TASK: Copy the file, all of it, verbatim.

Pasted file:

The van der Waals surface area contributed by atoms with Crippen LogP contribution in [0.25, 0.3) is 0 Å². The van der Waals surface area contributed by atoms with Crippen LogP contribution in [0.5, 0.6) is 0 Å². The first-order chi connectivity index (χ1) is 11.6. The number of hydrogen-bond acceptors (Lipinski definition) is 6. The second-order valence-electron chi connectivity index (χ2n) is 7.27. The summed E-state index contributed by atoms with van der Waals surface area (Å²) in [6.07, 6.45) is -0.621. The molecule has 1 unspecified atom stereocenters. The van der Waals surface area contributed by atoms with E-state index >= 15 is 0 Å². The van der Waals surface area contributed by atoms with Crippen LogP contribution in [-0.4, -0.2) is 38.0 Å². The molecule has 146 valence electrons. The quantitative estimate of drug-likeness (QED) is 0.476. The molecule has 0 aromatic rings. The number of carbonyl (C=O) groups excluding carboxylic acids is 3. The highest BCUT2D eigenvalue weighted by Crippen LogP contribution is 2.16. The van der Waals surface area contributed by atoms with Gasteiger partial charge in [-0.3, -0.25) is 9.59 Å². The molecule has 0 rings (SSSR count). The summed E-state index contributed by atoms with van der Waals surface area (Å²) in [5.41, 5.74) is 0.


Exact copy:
The van der Waals surface area contributed by atoms with Crippen LogP contribution in [0.25, 0.3) is 0 Å². The van der Waals surface area contributed by atoms with Crippen LogP contribution in [0.5, 0.6) is 0 Å². The first-order chi connectivity index (χ1) is 11.6. The number of hydrogen-bond acceptors (Lipinski definition) is 6. The second-order valence-electron chi connectivity index (χ2n) is 7.27. The summed E-state index contributed by atoms with van der Waals surface area (Å²) in [6.07, 6.45) is -0.621. The molecule has 1 unspecified atom stereocenters. The van der Waals surface area contributed by atoms with E-state index >= 15 is 0 Å². The van der Waals surface area contributed by atoms with Crippen LogP contribution in [-0.4, -0.2) is 38.0 Å². The molecule has 146 valence electrons. The quantitative estimate of drug-likeness (QED) is 0.476. The molecule has 0 aromatic rings. The number of carbonyl (C=O) groups excluding carboxylic acids is 3. The highest BCUT2D eigenvalue weighted by Crippen LogP contribution is 2.16. The van der Waals surface area contributed by atoms with Gasteiger partial charge in [-0.3, -0.25) is 9.59 Å². The molecule has 0 rings (SSSR count). The summed E-state index contributed by atoms with van der Waals surface area (Å²) in [5.41, 5.74) is 0.